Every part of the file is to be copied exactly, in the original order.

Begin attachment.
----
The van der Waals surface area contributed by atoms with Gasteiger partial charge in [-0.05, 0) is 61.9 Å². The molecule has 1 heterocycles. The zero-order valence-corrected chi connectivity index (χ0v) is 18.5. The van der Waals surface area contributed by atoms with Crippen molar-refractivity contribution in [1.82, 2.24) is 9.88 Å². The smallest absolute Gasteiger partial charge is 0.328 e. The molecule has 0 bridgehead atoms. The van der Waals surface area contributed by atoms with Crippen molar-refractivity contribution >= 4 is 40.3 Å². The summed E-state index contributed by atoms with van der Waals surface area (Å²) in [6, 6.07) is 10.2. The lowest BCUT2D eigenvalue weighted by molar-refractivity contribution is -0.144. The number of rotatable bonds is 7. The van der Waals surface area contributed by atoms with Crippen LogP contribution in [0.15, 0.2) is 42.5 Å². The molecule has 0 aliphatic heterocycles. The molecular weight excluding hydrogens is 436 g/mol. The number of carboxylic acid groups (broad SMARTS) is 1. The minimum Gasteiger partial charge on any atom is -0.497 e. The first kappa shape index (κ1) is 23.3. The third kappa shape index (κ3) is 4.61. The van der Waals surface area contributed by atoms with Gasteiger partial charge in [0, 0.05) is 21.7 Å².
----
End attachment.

The van der Waals surface area contributed by atoms with Gasteiger partial charge in [-0.05, 0) is 61.9 Å². The molecule has 1 heterocycles. The zero-order valence-corrected chi connectivity index (χ0v) is 18.5. The van der Waals surface area contributed by atoms with Crippen molar-refractivity contribution in [1.82, 2.24) is 9.88 Å². The smallest absolute Gasteiger partial charge is 0.328 e. The molecule has 0 bridgehead atoms. The van der Waals surface area contributed by atoms with Crippen molar-refractivity contribution >= 4 is 40.3 Å². The summed E-state index contributed by atoms with van der Waals surface area (Å²) in [6, 6.07) is 10.2. The lowest BCUT2D eigenvalue weighted by molar-refractivity contribution is -0.144. The number of rotatable bonds is 7. The van der Waals surface area contributed by atoms with Crippen LogP contribution in [0.15, 0.2) is 42.5 Å². The molecule has 0 aliphatic heterocycles. The molecular weight excluding hydrogens is 436 g/mol. The number of carboxylic acid groups (broad SMARTS) is 1. The minimum Gasteiger partial charge on any atom is -0.497 e. The first kappa shape index (κ1) is 23.3. The third kappa shape index (κ3) is 4.61. The van der Waals surface area contributed by atoms with Gasteiger partial charge in [0, 0.05) is 21.7 Å².